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Expert insights and step-by-step advice on how to claim a casualty loss after unexpected disasters.

The aftermath of unexpected natural disasters can be devastating in many ways, impacting individuals, families and communities for years to come. While recovery efforts can take quite a bit of time, there are some immediate steps affected families can take now to try to recover their economic losses. This includes claiming a casualty loss deduction on their federal income tax return.

At The Mather Group, we want to make sure those who need to utilize this tax relief option have all the resources and information they need—including a step-by-step guide on calculating the loss, where and how to deduct, and what documentation you’ll need to provide to your tax preparer.


A casualty loss can result from the damage, destruction, or loss of your property from any sudden, unexpected, or unusual event such as a flood, hurricane, tornado, fire, earthquake, or volcanic eruption. A casualty does not include normal wear and tear or progressive deterioration.



Use the step-by-step guide below to navigate the casualty loss claim process. If you see a word in bold, check the “Terms to Know” on Page 3 for a deeper dive into the topic.

To deduct a casualty loss, you must be able to support the deduction amount and provide information on the type of casualty, when it occurred, proof the loss was a direct result of the casualty, proof you were the owner of the property (or if you leased the property, you were contractually liable to the owner for damage) and whether a reimbursement claim exists with reasonable expectation of recovery. You’ll also need to provide your tax preparer with the following information for each item of personal property that was damaged:
  • The adjusted basis of the property (e.g., receipts from improvements)
  • The fair market value (FMV) of the property before the casualty occurred (e.g., appraisal report)
  • The FMV of the property after the casualty occurred (e.g., appraisal report)
  • The amount of insurance or other reimbursement received


If the documentation and records you need were destroyed or lost, you may have to reconstruct them. Information about reconstructing records is available at Type “reconstructing your records” in the search box, or see Pub. 2194, the Disaster Resource Guide.

To deduct a casualty loss relating to your home, household items and vehicles, you must first calculate the economic loss from the casualty or theft. Generally speaking, losses should be figured separately for each personal property item damaged or destroyed. However, in figuring a loss to personal-use real estate you own, all improvements (such as buildings, trees and the land containing the improvements) are considered together. Here’s how to calculate the loss:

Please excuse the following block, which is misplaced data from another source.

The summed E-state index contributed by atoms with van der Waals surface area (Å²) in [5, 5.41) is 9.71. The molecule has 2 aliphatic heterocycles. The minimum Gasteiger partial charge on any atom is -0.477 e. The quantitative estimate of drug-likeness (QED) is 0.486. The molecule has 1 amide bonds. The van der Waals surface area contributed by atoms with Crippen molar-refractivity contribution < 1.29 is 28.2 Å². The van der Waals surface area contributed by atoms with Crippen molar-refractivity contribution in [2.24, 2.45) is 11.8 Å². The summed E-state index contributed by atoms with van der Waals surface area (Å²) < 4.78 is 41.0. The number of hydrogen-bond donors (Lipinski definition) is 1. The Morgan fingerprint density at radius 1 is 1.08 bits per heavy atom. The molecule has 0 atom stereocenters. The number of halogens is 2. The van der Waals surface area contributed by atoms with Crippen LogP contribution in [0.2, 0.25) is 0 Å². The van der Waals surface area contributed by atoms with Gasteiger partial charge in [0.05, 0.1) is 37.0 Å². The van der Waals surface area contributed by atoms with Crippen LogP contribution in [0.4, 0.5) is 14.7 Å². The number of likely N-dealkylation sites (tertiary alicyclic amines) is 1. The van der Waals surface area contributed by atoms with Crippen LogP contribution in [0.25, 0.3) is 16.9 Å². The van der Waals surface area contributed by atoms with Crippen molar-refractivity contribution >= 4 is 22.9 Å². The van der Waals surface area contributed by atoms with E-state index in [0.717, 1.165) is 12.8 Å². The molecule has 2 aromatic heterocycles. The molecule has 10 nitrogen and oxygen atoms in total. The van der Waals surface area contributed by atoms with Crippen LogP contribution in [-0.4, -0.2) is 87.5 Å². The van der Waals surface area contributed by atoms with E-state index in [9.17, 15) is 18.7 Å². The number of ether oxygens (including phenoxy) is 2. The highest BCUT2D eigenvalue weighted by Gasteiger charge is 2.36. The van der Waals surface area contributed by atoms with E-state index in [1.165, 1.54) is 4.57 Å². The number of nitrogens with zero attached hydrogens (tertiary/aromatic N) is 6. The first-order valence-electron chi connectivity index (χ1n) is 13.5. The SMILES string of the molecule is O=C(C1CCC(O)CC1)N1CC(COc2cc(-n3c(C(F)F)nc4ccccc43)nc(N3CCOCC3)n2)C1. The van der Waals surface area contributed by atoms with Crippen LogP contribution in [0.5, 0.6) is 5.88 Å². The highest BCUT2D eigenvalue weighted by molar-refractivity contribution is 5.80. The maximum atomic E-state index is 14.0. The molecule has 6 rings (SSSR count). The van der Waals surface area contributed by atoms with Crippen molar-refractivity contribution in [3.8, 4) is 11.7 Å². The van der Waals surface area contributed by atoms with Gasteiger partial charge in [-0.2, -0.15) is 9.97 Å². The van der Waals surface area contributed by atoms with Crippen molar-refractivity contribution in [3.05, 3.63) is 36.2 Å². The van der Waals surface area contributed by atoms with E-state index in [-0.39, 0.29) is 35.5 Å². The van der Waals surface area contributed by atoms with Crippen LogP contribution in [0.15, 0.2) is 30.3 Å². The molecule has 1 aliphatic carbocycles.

1. Determine your adjusted basis in the property before the casualty or theft.
  2. Determine the decrease in FMV of the property as a result of the casualty or theft. An appraisal of the property may be required. See Page 3 for more information on the appraisal process.
  3. The amount of your loss is the lesser of your adjusted basis or the decrease in FMV of your property because of the damage. From that smaller amount, subtract any insurance or other reimbursements you received or expect to receive.
  4. Combine the separate property losses to figure the total loss. Then, reduce the total loss by the sum of $100 plus 10% of your adjusted gross income (AGI). 
Casualty losses typically should be deducted in the year the casualty occurs. However, in the case of a federally-declared disaster, you do have the option to treat the casualty loss as having occurred in the prior year by filing an amended tax return for that year. To claim a casualty loss on your federal income tax return, you must itemize your deductions using Form 1040, Schedule A, Itemized Deductions. 




Adjusted basis is a measure of your investment in the property. For property you purchase, your basis is generally its purchase price. However, certain events may have happened during the time you owned the property that will result in increases or decreases to the purchase price to determine the adjusted basis. Examples of events that would increase the basis above the purchase price would be additions or permanent improvements. Examples of events that would decrease the adjusted basis would be earlier casualty losses and depreciation deductions. It will be necessary that you locate and retain documentation (i.e., receipts) proving your adjusted basis in the property.